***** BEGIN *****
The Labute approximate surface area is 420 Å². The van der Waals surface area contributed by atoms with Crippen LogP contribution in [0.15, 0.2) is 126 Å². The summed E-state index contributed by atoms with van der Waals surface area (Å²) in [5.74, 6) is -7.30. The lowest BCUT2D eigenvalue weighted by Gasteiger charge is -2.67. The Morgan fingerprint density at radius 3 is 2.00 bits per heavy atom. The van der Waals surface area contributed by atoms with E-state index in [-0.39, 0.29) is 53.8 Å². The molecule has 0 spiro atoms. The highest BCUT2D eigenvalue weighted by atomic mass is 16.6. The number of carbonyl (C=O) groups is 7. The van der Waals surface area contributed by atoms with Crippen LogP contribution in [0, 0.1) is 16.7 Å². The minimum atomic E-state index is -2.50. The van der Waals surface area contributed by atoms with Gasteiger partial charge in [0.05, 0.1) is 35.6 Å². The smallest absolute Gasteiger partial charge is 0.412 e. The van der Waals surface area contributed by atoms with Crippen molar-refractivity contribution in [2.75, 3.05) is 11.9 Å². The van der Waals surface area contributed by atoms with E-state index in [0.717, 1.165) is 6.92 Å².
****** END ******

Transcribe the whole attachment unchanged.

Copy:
The Labute approximate surface area is 420 Å². The van der Waals surface area contributed by atoms with Crippen LogP contribution in [0.15, 0.2) is 126 Å². The summed E-state index contributed by atoms with van der Waals surface area (Å²) in [5.74, 6) is -7.30. The lowest BCUT2D eigenvalue weighted by Gasteiger charge is -2.67. The Morgan fingerprint density at radius 3 is 2.00 bits per heavy atom. The van der Waals surface area contributed by atoms with E-state index in [-0.39, 0.29) is 53.8 Å². The molecule has 0 spiro atoms. The highest BCUT2D eigenvalue weighted by atomic mass is 16.6. The number of carbonyl (C=O) groups is 7. The van der Waals surface area contributed by atoms with Crippen LogP contribution in [0, 0.1) is 16.7 Å². The minimum atomic E-state index is -2.50. The van der Waals surface area contributed by atoms with Gasteiger partial charge in [0.05, 0.1) is 35.6 Å². The smallest absolute Gasteiger partial charge is 0.412 e. The van der Waals surface area contributed by atoms with Crippen molar-refractivity contribution in [2.75, 3.05) is 11.9 Å². The van der Waals surface area contributed by atoms with E-state index in [0.717, 1.165) is 6.92 Å².